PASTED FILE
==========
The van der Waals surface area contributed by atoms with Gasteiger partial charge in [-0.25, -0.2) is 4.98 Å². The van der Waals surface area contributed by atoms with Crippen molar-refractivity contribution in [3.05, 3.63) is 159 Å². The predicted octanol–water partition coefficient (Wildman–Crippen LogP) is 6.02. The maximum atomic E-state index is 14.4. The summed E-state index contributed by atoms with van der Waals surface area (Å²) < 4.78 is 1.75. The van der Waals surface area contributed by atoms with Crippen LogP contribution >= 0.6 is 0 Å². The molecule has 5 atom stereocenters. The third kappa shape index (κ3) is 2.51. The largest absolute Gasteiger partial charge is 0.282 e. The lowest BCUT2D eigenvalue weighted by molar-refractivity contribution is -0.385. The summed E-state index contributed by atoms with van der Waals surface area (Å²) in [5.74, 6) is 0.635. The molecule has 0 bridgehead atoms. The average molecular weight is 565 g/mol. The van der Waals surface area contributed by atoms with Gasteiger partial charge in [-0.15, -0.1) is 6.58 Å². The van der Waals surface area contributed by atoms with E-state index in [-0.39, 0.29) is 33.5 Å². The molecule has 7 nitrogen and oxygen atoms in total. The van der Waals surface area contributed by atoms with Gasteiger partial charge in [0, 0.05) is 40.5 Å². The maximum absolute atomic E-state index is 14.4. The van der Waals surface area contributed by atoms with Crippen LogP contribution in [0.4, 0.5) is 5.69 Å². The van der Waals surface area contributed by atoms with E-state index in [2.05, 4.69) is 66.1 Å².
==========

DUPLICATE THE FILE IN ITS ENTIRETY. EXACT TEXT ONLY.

The van der Waals surface area contributed by atoms with Gasteiger partial charge in [-0.25, -0.2) is 4.98 Å². The van der Waals surface area contributed by atoms with Crippen molar-refractivity contribution in [3.05, 3.63) is 159 Å². The predicted octanol–water partition coefficient (Wildman–Crippen LogP) is 6.02. The maximum atomic E-state index is 14.4. The summed E-state index contributed by atoms with van der Waals surface area (Å²) < 4.78 is 1.75. The van der Waals surface area contributed by atoms with Crippen LogP contribution >= 0.6 is 0 Å². The molecule has 5 atom stereocenters. The third kappa shape index (κ3) is 2.51. The largest absolute Gasteiger partial charge is 0.282 e. The lowest BCUT2D eigenvalue weighted by molar-refractivity contribution is -0.385. The summed E-state index contributed by atoms with van der Waals surface area (Å²) in [5.74, 6) is 0.635. The molecule has 0 bridgehead atoms. The average molecular weight is 565 g/mol. The van der Waals surface area contributed by atoms with Gasteiger partial charge in [-0.15, -0.1) is 6.58 Å². The van der Waals surface area contributed by atoms with E-state index in [-0.39, 0.29) is 33.5 Å². The molecule has 7 nitrogen and oxygen atoms in total. The van der Waals surface area contributed by atoms with Gasteiger partial charge in [0, 0.05) is 40.5 Å². The maximum absolute atomic E-state index is 14.4. The van der Waals surface area contributed by atoms with Crippen LogP contribution in [0.4, 0.5) is 5.69 Å². The van der Waals surface area contributed by atoms with E-state index in [2.05, 4.69) is 66.1 Å².